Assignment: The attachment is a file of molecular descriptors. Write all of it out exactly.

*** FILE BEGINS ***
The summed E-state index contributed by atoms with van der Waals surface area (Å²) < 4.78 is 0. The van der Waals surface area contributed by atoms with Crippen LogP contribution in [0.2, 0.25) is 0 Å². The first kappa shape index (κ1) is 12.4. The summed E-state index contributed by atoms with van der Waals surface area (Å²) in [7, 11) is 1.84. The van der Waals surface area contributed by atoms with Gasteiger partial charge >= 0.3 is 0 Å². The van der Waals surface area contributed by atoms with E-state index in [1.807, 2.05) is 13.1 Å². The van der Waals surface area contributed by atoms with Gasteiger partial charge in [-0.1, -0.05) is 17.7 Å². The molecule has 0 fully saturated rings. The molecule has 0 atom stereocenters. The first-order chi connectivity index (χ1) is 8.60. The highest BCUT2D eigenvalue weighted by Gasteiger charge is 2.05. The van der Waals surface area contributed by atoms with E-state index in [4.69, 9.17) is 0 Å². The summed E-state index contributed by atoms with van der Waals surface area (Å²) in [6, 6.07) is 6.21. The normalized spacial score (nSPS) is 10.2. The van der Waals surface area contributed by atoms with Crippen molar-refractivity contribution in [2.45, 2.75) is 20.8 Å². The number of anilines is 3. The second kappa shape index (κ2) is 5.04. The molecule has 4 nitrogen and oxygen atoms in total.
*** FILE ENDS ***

The summed E-state index contributed by atoms with van der Waals surface area (Å²) < 4.78 is 0. The van der Waals surface area contributed by atoms with Crippen LogP contribution in [0.2, 0.25) is 0 Å². The first kappa shape index (κ1) is 12.4. The summed E-state index contributed by atoms with van der Waals surface area (Å²) in [7, 11) is 1.84. The van der Waals surface area contributed by atoms with Gasteiger partial charge >= 0.3 is 0 Å². The van der Waals surface area contributed by atoms with E-state index in [1.807, 2.05) is 13.1 Å². The van der Waals surface area contributed by atoms with Gasteiger partial charge in [-0.1, -0.05) is 17.7 Å². The molecule has 0 fully saturated rings. The molecule has 0 atom stereocenters. The first-order chi connectivity index (χ1) is 8.60. The highest BCUT2D eigenvalue weighted by Gasteiger charge is 2.05. The van der Waals surface area contributed by atoms with E-state index in [4.69, 9.17) is 0 Å². The summed E-state index contributed by atoms with van der Waals surface area (Å²) in [6, 6.07) is 6.21. The normalized spacial score (nSPS) is 10.2. The van der Waals surface area contributed by atoms with Crippen molar-refractivity contribution in [2.45, 2.75) is 20.8 Å². The number of anilines is 3. The second kappa shape index (κ2) is 5.04. The molecule has 4 nitrogen and oxygen atoms in total.